|The MGA With An Attitude
WORKS COMPETITION CARS - VT-104G
1961 Sebring MGA - two cars entered, both surviving.
1600 (MK I) Coupes with competition suspension.
(Commonly referred to as "Deluxe" cars)
GHD/100148 - Sebring #44 - 1961
GHD/100149 - Sebring #43 - 1961
Photo at right taken 9 March 1961.
See before, during, and after restoration
photos of #43, currently owned by Frank Graham.
Above photo from Frank Graham's web site.
An MGA leading a couple of Alpines (light blue cars with white tops) at start of race.
Photo courtesy of Scott Christie (an Alpine guy). - Click for larger image.
#43 as seen at MG2006 in Gatlinburg, TN, in June 2006
Photos courtesy of Matt Kemper - Click for larger images.
This is the restored #44 car owned by Ian Prior, Melbourne, Australia.
Photo supplied by Mark Hester.
from the 2005 MG International Meeting at Silverstone
Number 43 and 44 reunited for the first time in 50 years,
seen at Amelia Island Concours in Florida, March 2012
Notice two fuel pumps in the boot (for easy access) plumbed in parallel. This could provide twice the fuel flow with original pressure unchanged. But the real reason is for reliability. If one pump should fail the car still runs as intended on the one pump that remains running.
On 12/18/2012, Ian Prior in Melbourne Australia, wrote:
"The Sebrings, well at least the 1960 and 1961 cars were painted what I believe is called Brooklands Green. It is the Prewar MG Factory Racing colour as per K3 etc and has a a lot of yellow in it. i matched the colour to the remains of the green on the underside of my front mudguards and interior".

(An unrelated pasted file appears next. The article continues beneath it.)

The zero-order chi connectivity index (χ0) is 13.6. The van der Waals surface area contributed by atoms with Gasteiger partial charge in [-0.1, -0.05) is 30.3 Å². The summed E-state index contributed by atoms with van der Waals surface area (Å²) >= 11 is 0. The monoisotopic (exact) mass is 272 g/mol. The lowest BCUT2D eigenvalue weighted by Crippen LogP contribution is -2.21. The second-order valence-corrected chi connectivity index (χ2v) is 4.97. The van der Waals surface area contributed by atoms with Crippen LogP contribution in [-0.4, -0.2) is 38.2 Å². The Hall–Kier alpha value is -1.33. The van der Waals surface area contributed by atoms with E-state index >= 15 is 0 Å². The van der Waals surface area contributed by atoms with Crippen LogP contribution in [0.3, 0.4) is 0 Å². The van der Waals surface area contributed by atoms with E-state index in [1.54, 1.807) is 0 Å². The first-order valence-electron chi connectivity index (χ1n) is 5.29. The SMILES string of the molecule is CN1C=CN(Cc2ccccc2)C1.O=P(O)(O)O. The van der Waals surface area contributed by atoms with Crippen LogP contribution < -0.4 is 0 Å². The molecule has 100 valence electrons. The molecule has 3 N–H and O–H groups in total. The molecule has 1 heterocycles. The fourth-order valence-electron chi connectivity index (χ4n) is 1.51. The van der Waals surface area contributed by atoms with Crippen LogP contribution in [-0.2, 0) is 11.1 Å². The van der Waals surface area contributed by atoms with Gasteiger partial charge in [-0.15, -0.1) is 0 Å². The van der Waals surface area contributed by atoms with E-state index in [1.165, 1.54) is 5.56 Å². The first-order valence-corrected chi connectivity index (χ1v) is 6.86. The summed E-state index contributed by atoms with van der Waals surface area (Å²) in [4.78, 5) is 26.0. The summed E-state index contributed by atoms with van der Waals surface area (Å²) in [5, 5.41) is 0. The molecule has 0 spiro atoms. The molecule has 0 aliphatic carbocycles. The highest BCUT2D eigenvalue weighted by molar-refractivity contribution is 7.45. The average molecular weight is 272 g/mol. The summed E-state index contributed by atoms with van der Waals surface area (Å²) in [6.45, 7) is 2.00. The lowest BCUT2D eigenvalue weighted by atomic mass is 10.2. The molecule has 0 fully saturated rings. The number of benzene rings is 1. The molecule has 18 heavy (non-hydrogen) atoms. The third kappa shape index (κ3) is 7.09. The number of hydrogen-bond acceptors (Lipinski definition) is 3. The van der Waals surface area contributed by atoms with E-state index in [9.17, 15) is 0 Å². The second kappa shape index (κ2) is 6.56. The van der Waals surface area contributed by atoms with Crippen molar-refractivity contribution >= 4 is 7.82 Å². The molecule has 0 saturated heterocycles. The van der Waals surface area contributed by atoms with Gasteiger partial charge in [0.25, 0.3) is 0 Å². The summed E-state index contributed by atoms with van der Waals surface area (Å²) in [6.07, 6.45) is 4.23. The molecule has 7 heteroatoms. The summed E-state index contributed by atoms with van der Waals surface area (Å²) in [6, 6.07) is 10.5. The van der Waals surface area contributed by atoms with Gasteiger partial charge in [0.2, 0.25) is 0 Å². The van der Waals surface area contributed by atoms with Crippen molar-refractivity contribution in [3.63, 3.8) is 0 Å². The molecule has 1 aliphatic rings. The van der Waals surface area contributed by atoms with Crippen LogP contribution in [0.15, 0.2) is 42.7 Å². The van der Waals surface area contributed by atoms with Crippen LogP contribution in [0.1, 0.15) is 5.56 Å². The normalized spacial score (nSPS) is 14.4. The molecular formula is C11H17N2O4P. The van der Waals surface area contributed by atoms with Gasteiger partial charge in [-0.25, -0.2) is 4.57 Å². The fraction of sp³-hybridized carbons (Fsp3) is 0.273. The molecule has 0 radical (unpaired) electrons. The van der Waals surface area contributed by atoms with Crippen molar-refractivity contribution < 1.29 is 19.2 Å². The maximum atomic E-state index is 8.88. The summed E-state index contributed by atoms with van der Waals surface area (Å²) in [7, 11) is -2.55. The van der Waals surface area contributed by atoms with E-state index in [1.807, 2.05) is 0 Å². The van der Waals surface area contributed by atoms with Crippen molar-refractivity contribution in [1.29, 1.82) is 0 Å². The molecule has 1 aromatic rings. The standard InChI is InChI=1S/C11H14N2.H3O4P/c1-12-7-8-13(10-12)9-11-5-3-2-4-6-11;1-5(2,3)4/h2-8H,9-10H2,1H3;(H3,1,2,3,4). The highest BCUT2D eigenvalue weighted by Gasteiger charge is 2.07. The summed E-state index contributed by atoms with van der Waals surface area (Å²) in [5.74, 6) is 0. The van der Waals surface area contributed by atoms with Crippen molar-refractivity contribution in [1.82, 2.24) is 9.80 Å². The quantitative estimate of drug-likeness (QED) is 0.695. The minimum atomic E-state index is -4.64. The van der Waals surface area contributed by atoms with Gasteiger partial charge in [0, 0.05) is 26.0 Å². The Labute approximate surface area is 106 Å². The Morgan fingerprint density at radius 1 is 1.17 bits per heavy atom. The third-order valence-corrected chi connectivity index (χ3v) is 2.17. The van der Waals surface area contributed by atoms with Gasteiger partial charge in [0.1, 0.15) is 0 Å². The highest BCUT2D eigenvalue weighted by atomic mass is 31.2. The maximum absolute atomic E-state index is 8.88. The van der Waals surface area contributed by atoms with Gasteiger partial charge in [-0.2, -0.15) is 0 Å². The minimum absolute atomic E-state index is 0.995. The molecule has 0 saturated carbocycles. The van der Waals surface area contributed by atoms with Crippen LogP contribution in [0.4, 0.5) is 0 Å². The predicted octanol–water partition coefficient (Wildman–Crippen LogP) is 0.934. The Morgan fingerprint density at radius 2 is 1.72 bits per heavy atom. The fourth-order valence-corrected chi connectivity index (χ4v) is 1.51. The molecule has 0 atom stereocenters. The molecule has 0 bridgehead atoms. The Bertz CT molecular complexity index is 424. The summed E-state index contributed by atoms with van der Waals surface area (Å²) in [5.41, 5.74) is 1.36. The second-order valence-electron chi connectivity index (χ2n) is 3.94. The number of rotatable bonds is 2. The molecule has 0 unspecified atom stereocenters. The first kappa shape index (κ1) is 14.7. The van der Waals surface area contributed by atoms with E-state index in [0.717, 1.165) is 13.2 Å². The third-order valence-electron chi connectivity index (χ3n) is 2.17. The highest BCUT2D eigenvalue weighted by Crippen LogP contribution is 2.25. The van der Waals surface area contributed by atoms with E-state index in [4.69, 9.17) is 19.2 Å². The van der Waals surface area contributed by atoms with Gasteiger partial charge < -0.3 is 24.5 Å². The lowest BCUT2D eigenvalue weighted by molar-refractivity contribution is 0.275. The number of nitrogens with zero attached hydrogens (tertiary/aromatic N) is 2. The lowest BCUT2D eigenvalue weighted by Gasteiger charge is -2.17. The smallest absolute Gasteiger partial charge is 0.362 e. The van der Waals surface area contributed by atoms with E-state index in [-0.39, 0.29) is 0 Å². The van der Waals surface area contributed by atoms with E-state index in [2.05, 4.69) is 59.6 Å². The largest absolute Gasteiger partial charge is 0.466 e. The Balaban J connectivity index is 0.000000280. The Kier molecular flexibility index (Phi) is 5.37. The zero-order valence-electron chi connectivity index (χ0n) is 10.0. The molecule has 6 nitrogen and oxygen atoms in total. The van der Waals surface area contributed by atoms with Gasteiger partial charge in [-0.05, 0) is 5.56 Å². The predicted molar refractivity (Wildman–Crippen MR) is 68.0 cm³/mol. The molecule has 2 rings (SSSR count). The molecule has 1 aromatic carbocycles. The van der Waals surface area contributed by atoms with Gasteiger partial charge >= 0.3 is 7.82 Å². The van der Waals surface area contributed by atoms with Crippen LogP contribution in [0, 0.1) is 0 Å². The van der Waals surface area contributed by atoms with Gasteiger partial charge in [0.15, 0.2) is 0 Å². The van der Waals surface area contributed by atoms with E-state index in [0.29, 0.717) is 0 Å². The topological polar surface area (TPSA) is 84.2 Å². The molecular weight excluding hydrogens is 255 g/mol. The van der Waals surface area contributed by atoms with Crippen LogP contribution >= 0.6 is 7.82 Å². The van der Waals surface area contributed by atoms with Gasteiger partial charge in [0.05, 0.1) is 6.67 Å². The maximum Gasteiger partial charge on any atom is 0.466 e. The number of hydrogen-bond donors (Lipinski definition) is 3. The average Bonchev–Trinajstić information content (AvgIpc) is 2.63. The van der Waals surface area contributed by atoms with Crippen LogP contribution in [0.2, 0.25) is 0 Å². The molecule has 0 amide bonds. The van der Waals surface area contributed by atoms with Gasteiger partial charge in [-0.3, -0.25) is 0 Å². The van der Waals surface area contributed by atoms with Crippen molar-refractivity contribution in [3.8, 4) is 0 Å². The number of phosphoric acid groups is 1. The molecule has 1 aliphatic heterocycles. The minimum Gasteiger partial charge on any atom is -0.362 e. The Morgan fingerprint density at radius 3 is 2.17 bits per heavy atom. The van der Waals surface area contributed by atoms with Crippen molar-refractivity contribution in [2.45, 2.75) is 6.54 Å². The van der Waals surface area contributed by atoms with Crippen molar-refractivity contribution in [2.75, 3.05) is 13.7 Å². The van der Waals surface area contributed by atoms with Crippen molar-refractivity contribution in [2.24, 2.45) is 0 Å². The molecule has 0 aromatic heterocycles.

See next page about the specially prepared engines for the 1961 Sebring cars.
An excerpt from MGA newsletter of the MGCC, December 1999, written by Piers Hubbard:
1961 saw the entry of two 1600 Coupe cars, chassis numbers 100148 and 100149. These cars are the result of a marriage between the Twin Cam chassis, with four wheeled disc brakes and push rod engines; they were finished in B.R.G. with a white front valance on No 44. There are photographs showing a restriction to the grille aperture but they did not run with this in place. These cars were driven by Sir John Whitmore and Peter Riley (No 43) and Jim Parkinson and Jack Flaherty (No 44): the South African Bob Olthoff was the reserve driver for No 43. This year the MGAs were entered in the GT category instead of the Sports Car category which contained the Porsches. The GT also had the Sunbeam Alpines. The Alpines reckoned they were quicker after their tests at Silverstone but they were heavy on tyres owing to their small wheels and this was to be the clincher. The race was held in hot conditions so the MGAs let the Alpines run ahead and stuck to their own schedule. The fact that the MGAs only needed one tyre stop, and had the pressure fuel rig, enabled them to make up all the time needed. They finished only two laps apart in 14th and 16th places overall. The Parkinson/Flaherty pairing won the class on 175 laps and the Whitmore/Riley duo were 2nd. Marcus Chambers reported that a subsequent test on Car No 44 showed that it was 10 mph quicker at the finish than at the start.
There were two Austin Healey Sprites running in 1961 which were entered by the Donald Healey Motor Company. They were driven by Joe Buzetta/Glen Carlson and John Colgate/Ed Leavens: these finished first and second in their class. A third Sprite was driven by Cyril Simson and Paul Hawkins. The preceding 4 Hour Grand Touring race had 6 Sprites in the first 8 places: Ed Leavens drove in this race as did Stirling and Pat Moss, all in Sprites.